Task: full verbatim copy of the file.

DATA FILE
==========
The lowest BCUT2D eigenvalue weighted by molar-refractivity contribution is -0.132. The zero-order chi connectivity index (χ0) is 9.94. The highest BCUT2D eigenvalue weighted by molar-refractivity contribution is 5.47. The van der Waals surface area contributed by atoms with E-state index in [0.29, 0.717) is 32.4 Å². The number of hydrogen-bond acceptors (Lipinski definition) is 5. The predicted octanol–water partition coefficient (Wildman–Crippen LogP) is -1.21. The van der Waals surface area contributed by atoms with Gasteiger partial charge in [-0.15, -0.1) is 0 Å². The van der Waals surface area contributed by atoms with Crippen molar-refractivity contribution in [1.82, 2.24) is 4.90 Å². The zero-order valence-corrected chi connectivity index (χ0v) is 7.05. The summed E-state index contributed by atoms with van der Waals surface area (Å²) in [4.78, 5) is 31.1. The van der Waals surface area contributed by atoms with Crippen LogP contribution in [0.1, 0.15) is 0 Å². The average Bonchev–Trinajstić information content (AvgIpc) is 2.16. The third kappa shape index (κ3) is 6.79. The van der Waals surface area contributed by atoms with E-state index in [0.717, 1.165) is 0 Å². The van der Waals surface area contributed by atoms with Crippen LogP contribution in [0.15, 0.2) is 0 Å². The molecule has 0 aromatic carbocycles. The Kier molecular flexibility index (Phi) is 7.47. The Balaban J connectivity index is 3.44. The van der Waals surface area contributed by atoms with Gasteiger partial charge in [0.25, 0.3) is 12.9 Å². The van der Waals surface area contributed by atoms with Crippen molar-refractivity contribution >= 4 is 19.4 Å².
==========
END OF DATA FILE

The lowest BCUT2D eigenvalue weighted by molar-refractivity contribution is -0.132. The zero-order chi connectivity index (χ0) is 9.94. The highest BCUT2D eigenvalue weighted by molar-refractivity contribution is 5.47. The van der Waals surface area contributed by atoms with E-state index in [0.29, 0.717) is 32.4 Å². The number of hydrogen-bond acceptors (Lipinski definition) is 5. The predicted octanol–water partition coefficient (Wildman–Crippen LogP) is -1.21. The van der Waals surface area contributed by atoms with Gasteiger partial charge in [-0.15, -0.1) is 0 Å². The van der Waals surface area contributed by atoms with Crippen molar-refractivity contribution in [1.82, 2.24) is 4.90 Å². The zero-order valence-corrected chi connectivity index (χ0v) is 7.05. The summed E-state index contributed by atoms with van der Waals surface area (Å²) in [4.78, 5) is 31.1. The van der Waals surface area contributed by atoms with Crippen LogP contribution in [0.1, 0.15) is 0 Å². The average Bonchev–Trinajstić information content (AvgIpc) is 2.16. The third kappa shape index (κ3) is 6.79. The van der Waals surface area contributed by atoms with E-state index in [0.717, 1.165) is 0 Å². The van der Waals surface area contributed by atoms with Crippen LogP contribution in [0.15, 0.2) is 0 Å². The molecule has 0 aromatic carbocycles. The Kier molecular flexibility index (Phi) is 7.47. The Balaban J connectivity index is 3.44. The van der Waals surface area contributed by atoms with Gasteiger partial charge in [0.25, 0.3) is 12.9 Å². The van der Waals surface area contributed by atoms with Crippen molar-refractivity contribution >= 4 is 19.4 Å².